Does Windows 8 belong on older PCs?

Moderated by Jason Hiner | August 27, 2012 -- 07:00 GMT (00:00 PDT)

Summary: Jason Perlow says Microsoft's latest OS will turn your old PC into Greased Lightning. Steven J. Vaughan-Nichols thinks old PCs need Windows 8 like a hole in the head.

Jason Perlow

Jason Perlow




Steven J. Vaughan-Nichols

Steven J. Vaughan-Nichols

Best Argument: No


Audience Favored: Yes (74%)

Closing Statements

It's simply worth the change

Jason Perlow

Darth Perlow: I've been waiting for you, Obi-Vaughan. We meet again, at last. The circle is now complete. When I left you, I was but the learner; now *I* am the master.

My opponent is unable to make a convincing argument from a purely technical perspective that installing Windows 8 on older PCs which can already accommodate Windows 7 is a net negative. And at the end of the day, that is the crux of what we are debating here.

His powers are weak.

Obi-Wan Vaughn-Nichols was once my teacher, but now I am the master. Indeed, by using the Source, Linux can bring life back to even the oldest systems, even ones which cannot run Windows 8, Windows 7 or even that pile of Bantha droppings, Windows Vista.

But Linux will not run your legacy software, and it requires a transition to a completely new environment with all new Open Source apps. Only a Gungan fool like Jar-Jar would move to Linux thinking their critical application software would still work. A FOOL!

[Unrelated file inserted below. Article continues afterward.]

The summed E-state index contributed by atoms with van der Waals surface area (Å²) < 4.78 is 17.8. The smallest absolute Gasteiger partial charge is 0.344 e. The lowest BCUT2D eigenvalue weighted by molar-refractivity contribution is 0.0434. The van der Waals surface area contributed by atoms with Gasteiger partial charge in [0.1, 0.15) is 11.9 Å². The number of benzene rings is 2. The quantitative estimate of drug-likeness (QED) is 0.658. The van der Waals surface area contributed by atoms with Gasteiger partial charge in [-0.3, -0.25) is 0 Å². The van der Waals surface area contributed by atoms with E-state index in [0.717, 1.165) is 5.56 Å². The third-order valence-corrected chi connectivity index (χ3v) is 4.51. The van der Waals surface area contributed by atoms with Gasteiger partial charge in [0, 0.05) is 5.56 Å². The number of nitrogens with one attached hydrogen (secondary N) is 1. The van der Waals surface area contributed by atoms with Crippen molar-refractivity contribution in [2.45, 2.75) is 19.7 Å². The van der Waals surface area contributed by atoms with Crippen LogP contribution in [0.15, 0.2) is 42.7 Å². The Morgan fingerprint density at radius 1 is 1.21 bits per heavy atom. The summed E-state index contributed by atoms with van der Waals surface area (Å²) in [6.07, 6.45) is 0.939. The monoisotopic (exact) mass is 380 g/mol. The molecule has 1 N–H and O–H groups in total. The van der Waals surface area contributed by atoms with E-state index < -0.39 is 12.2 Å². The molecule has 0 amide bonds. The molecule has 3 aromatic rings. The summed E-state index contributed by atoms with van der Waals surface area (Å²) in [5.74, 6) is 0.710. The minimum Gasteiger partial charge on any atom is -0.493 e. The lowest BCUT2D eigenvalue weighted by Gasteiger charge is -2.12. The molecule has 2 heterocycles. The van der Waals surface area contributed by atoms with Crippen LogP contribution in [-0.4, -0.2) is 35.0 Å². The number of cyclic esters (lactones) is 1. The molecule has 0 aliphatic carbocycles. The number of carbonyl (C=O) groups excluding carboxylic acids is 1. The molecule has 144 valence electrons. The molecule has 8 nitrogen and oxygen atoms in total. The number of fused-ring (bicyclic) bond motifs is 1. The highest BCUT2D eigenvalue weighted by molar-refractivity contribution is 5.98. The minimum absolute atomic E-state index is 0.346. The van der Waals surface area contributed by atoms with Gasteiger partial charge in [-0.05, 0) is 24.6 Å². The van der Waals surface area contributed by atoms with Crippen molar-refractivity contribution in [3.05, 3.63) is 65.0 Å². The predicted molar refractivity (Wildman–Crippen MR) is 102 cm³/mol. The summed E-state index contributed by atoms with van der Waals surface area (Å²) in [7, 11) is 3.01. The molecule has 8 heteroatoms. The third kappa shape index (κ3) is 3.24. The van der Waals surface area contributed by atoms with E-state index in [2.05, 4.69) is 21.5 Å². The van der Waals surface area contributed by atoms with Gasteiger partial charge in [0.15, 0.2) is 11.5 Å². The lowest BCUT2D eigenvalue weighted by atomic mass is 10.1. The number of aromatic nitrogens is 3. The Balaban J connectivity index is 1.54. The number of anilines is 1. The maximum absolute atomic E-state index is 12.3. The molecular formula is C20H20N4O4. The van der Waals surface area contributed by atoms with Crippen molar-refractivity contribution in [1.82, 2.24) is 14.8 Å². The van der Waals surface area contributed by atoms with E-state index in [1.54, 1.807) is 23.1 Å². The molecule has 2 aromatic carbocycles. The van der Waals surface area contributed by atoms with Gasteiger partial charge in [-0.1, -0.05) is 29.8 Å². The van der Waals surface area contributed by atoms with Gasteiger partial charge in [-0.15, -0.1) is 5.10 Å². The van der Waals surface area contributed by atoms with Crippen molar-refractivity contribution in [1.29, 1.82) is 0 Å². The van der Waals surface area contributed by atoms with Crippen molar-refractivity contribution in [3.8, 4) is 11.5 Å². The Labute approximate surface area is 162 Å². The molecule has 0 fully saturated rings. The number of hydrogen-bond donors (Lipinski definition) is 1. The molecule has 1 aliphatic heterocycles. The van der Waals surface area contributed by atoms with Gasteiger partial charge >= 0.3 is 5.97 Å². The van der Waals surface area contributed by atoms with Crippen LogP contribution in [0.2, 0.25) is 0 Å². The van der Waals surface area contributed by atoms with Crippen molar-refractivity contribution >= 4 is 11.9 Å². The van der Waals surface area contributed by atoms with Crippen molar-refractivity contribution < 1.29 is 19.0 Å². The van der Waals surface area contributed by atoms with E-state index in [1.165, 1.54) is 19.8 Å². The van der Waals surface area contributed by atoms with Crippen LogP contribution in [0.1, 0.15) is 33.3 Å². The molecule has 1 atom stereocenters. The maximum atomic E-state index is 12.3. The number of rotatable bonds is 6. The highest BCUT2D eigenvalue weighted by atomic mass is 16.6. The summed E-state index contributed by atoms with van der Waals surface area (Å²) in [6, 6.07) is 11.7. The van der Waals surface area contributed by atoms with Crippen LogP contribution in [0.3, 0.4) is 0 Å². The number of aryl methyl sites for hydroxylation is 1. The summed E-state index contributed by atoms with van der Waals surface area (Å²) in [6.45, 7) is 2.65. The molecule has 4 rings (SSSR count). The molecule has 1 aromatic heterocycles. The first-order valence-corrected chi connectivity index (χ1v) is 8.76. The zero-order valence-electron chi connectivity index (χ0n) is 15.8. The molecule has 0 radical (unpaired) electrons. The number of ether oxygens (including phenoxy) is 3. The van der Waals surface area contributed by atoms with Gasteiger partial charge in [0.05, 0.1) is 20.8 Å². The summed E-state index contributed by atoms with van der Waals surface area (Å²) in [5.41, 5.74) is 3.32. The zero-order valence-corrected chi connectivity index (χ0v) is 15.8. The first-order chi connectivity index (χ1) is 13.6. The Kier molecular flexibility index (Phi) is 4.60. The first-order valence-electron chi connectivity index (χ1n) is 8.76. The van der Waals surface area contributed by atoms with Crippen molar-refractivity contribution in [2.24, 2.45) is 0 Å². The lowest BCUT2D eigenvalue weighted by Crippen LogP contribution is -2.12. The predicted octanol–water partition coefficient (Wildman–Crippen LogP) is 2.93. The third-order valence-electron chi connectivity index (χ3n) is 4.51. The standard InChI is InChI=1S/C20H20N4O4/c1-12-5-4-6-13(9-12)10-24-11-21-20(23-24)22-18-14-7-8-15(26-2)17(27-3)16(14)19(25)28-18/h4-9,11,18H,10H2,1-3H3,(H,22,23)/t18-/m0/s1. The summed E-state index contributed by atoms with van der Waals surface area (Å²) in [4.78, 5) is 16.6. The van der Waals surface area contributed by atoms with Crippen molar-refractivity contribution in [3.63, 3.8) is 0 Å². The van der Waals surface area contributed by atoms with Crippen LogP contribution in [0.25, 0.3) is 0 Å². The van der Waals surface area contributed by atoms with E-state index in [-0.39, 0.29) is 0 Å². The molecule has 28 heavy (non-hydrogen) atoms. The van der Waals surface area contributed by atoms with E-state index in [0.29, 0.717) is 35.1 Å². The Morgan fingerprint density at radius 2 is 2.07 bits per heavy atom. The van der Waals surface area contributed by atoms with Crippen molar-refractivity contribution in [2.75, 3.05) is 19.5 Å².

Indeed, the new Metro UI and Star Menu in Windows 8 is also different, and will require adaptation as well as developers to create new WinRT-based programs to take advantage of it.

But it is worth adapting to the change because Windows 8 will improve the performance of your old PC, it will still run your existing applications, and also provides you with many new features that will invigorate your system with the power of The Dark Side.

Darth Perlow: Your Linux powers are weak, old man.

No real reason to bother

Steven J. Vaughan-Nichols

Obi-Vaughan: Only a master of Windows, Perlow!

[lightsabers clash]

Seriously, I can't see any but the most hard-core and techie Windows fans moving their current PCs to Windows 8. There's just no real reason to bother.

Don't believe me? Since I started this debate, I've seen another program, Classic Shell that lets you restore real Windows functionality to Windows 8, and, far more telling, Samsung is bring the Start button back to Windows 8. Come on, Windows 8 isn't even shipping yet and already people are ignoring what Microsoft wants you to do with it in favor of making it more like Windows 7?

I said it before, I'll say it again. Metro should have gone to phones and tablets, and all the real improvements in Windows 8 should have gone into Windows 7 SP2.

Obi-Vaughan: You can't win, Darth. If you strike me down, I shall become more powerful than you could possibly imagine.

[Cue theme, start closing roll, Coming Next Summer: The Mac Strikes Back!]

It's tough to recommend upgrading

Jason Hiner

This was a fun debate. In fact, these guys almost had a little too much fun with the whole Star Wars theme. But you've got to love their enthusiasm. In terms of who won the debate, that's tough because both of them brought up some important stuff but neither of them totally convinced me that they have the right perspective on all of this. As Perlow pointed out, Windows 8 has some key underlying improvements in security and performance that will make it a safer and more efficient experience. But, Steven is right that the new interface is going to confuse a lot more people than it is going to help.